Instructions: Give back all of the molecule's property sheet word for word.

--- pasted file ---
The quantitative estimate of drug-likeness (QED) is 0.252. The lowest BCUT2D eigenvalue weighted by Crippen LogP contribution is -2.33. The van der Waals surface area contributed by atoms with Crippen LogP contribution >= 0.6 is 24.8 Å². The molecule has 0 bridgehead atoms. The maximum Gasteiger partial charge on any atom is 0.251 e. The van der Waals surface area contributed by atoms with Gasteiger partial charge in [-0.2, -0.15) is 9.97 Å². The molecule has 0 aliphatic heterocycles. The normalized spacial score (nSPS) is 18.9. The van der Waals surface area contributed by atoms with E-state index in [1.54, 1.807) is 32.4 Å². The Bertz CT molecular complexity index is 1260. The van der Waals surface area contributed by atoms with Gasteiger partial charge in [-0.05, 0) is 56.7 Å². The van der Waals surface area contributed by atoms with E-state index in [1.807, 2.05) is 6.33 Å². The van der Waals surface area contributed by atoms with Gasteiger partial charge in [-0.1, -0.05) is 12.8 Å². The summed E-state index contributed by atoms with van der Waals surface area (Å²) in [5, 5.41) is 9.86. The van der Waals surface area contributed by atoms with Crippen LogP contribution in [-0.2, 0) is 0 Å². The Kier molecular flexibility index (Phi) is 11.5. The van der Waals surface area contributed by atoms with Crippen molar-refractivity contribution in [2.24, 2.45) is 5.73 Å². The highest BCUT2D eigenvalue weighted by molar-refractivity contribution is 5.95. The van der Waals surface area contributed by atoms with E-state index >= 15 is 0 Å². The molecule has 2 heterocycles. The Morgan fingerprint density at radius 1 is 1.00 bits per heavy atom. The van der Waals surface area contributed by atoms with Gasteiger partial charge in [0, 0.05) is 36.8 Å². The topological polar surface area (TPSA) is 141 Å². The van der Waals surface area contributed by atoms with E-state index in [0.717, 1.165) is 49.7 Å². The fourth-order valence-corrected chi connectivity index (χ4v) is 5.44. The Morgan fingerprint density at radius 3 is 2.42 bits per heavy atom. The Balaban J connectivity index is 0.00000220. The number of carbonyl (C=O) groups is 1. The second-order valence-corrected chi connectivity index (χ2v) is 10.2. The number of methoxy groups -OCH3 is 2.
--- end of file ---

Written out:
The quantitative estimate of drug-likeness (QED) is 0.252. The lowest BCUT2D eigenvalue weighted by Crippen LogP contribution is -2.33. The van der Waals surface area contributed by atoms with Crippen LogP contribution >= 0.6 is 24.8 Å². The molecule has 0 bridgehead atoms. The maximum Gasteiger partial charge on any atom is 0.251 e. The van der Waals surface area contributed by atoms with Gasteiger partial charge in [-0.2, -0.15) is 9.97 Å². The molecule has 0 aliphatic heterocycles. The normalized spacial score (nSPS) is 18.9. The van der Waals surface area contributed by atoms with E-state index in [1.54, 1.807) is 32.4 Å². The Bertz CT molecular complexity index is 1260. The van der Waals surface area contributed by atoms with Gasteiger partial charge in [-0.05, 0) is 56.7 Å². The van der Waals surface area contributed by atoms with E-state index in [1.807, 2.05) is 6.33 Å². The van der Waals surface area contributed by atoms with Gasteiger partial charge in [-0.1, -0.05) is 12.8 Å². The summed E-state index contributed by atoms with van der Waals surface area (Å²) in [5, 5.41) is 9.86. The van der Waals surface area contributed by atoms with Crippen LogP contribution in [-0.2, 0) is 0 Å². The Kier molecular flexibility index (Phi) is 11.5. The van der Waals surface area contributed by atoms with Crippen molar-refractivity contribution in [2.24, 2.45) is 5.73 Å². The highest BCUT2D eigenvalue weighted by molar-refractivity contribution is 5.95. The van der Waals surface area contributed by atoms with E-state index >= 15 is 0 Å². The molecule has 2 heterocycles. The Morgan fingerprint density at radius 1 is 1.00 bits per heavy atom. The van der Waals surface area contributed by atoms with Gasteiger partial charge in [0, 0.05) is 36.8 Å². The topological polar surface area (TPSA) is 141 Å². The van der Waals surface area contributed by atoms with E-state index in [0.717, 1.165) is 49.7 Å². The fourth-order valence-corrected chi connectivity index (χ4v) is 5.44. The Morgan fingerprint density at radius 3 is 2.42 bits per heavy atom. The Balaban J connectivity index is 0.00000220. The number of carbonyl (C=O) groups is 1. The second-order valence-corrected chi connectivity index (χ2v) is 10.2. The number of methoxy groups -OCH3 is 2.